Misery and artistry have been partnered hand in hand for centuries. Whether it is the most optimistic of creators, or an artist who has been plagued with depression their entire life, it seems as though every true artist has experienced one thing – true misery.
This is not to say the misery was long lived, defeating or unbearable in all cases. But in all cases, it was there.
Even within the most beautiful poems, blissful appreciations of the world, there has once been sadness.
I often think about this when I think about myself as a writer. As a writer I can be gloomy, pensive… okay even a little bit whiny. As a person, well I have my moments, and over the past two years I’ve had more than I would like to admit. But at the core of me I am an only child, therefore inevitably whiny… But I am neither gloomy nor pensive. Do our identity as artists differ from our identity as human beings?
Laughter surrounds me, I love laughter. The sound of it, the way it feels, and the moments it makes. I find true joy in making other people laugh, and I find people who can make me laugh utterly intoxicating. I see the bright side in frustrating situations, turn them into things that they can become instead of things that exist. I find true beauty in the world, and in life and I altogether believe that our lives are incredible works of art whether that work is miserable or exuberant.
So why is it that when I create, I reach deep within myself to find darkness?
As an artist, is this how we exorcise our minds of demons? We all have them. Writing for me almost seems like it must happen. I must rid myself of harmful thoughts, abolish my angst. There is urgency in the process of my writing, a feeling that I have become all too familiar with that screams “Get out, get out NOW.” So that is how I get it all out… I put it on paper.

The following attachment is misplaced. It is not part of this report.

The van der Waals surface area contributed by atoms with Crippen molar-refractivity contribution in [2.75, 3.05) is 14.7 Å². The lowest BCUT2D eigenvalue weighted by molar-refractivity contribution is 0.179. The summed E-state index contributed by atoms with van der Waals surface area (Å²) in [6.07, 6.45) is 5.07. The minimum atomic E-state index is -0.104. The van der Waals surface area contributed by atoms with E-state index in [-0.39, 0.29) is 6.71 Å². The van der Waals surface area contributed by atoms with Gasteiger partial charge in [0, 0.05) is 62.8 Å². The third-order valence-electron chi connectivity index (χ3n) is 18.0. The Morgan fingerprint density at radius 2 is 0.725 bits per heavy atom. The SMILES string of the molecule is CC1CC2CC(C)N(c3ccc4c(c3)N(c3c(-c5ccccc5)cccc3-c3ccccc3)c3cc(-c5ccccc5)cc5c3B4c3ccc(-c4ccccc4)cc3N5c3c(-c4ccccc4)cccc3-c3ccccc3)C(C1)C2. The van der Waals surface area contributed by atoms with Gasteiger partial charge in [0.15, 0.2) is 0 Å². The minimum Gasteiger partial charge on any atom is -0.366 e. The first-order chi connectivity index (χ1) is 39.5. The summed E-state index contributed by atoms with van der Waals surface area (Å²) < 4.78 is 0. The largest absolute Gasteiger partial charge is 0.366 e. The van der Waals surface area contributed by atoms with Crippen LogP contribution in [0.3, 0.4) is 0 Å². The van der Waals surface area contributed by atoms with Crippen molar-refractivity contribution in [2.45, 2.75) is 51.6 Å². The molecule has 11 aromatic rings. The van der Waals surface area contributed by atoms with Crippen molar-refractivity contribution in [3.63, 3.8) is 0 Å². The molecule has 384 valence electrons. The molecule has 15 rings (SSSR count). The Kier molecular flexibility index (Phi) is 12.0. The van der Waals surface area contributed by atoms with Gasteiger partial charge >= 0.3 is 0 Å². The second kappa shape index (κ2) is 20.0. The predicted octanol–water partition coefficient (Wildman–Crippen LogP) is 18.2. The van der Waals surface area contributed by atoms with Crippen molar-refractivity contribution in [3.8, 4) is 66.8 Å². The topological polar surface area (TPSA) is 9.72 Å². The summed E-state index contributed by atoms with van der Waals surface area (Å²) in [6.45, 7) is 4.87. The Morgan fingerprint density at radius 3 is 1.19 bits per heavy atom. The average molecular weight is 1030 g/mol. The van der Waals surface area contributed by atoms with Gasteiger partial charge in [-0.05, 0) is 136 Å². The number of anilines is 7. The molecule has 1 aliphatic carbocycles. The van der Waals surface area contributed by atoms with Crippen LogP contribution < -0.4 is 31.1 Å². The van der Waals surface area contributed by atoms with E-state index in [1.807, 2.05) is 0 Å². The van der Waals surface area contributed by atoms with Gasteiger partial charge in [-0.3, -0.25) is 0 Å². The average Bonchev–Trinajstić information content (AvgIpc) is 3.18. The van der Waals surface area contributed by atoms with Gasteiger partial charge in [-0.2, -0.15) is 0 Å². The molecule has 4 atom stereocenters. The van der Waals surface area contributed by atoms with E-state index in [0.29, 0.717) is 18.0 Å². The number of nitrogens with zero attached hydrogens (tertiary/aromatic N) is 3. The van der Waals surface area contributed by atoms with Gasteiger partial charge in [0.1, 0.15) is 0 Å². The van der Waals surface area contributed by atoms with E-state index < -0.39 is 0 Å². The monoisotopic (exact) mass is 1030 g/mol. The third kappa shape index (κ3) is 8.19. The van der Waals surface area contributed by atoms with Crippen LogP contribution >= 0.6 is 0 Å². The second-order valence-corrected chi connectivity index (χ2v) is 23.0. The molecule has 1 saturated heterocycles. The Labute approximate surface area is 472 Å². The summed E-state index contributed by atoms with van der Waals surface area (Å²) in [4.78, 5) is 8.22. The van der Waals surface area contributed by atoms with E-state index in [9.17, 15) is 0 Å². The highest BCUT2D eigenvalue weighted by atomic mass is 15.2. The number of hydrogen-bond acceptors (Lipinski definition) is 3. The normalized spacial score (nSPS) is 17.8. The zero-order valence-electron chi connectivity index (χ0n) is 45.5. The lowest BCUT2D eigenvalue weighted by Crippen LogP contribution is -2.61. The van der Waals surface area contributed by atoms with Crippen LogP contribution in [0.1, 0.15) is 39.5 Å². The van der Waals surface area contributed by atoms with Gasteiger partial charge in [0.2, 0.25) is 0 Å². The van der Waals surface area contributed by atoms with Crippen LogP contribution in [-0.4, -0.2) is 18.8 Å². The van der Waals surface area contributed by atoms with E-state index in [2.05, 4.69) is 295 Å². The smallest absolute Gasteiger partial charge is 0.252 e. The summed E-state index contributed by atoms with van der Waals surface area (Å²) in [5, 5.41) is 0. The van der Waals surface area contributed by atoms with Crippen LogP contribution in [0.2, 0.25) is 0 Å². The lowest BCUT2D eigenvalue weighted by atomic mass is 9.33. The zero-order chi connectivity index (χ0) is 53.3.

When a painter creates a masterpiece, floral and blooming, or seeping with agony – are they getting rid of an internal toxin?
Does a musician create a moody melody on the best day of their life, only because no matter what day it is, there is an unfaltering battle within their soul?
Does a photographer capture a breathtaking image of the world, because they can no longer see it through their own eyes and need the assistance of a lens?
Is this detoxing of demons limited to artistry or do others have to find less bold ways of getting out the negativity?
A quote that I love, and one that I am starting to understand comes to mind…
You must have the devil in you to succeed in any of the arts
It makes sense, in different ways. It’s true I believe you must know true defeat to know true happiness. But having the Devil in you? Seems like a heavy burden to carry, loaded with stigma. Must you be evil to succeed in the arts?
I don’t think so. In fact I think you must have a level of compassion. An artist creates their life’s work for others. For people to see, to read, to admire, to criticize and to analyze. Not only does it take a compassionate person to do that, it takes a strong person. However, I do think it is necessary to be in touch with your dark side.
I am obsessed with the idea of living and being free in your mind and your body and your beliefs. I am infatuated with the idea of being truly wild, breezy and stray. A lot of that is shown throughout my writing. I get a lot of inspiration from my belief that life should be this way, free of constraints. So where does that belief come from? I can’t help but thank my many dances with the Devil.
This value must be so strongly within me because as Voltaire stated, I have had the Devil in me. A Devil that caused me to feel trapped in my own skin, stationary and hopeless. Confined to the colorless world around me. Thoughts that engulfed my mind in a cage of perpetual melancholy. That for me was the Devil, and because I had known confinement in my own mind, I developed an insatiable urge for freedom in a vast world.
Our inspirations, our worlds, our knowledge and our values are shaped from our various dances with the Devil himself. They are formed through knowing our dark side, and finding our way out of it. Artists are not reclusive and miserable people. You do not have to be distraught in order to channel your own creativity.
But in order to create you must see the world as a blank slate. You must make of it what you can, and see it as it exists rather than looking at it through rose colored glasses or grey clouds.To make an art out of what surrounds you, I think you must first become familiar with good and evil. It is not the Devil, nor God himself who grants the talent to create. I believe it is a combination of knowing them both well, and learning how to distinguish between the two.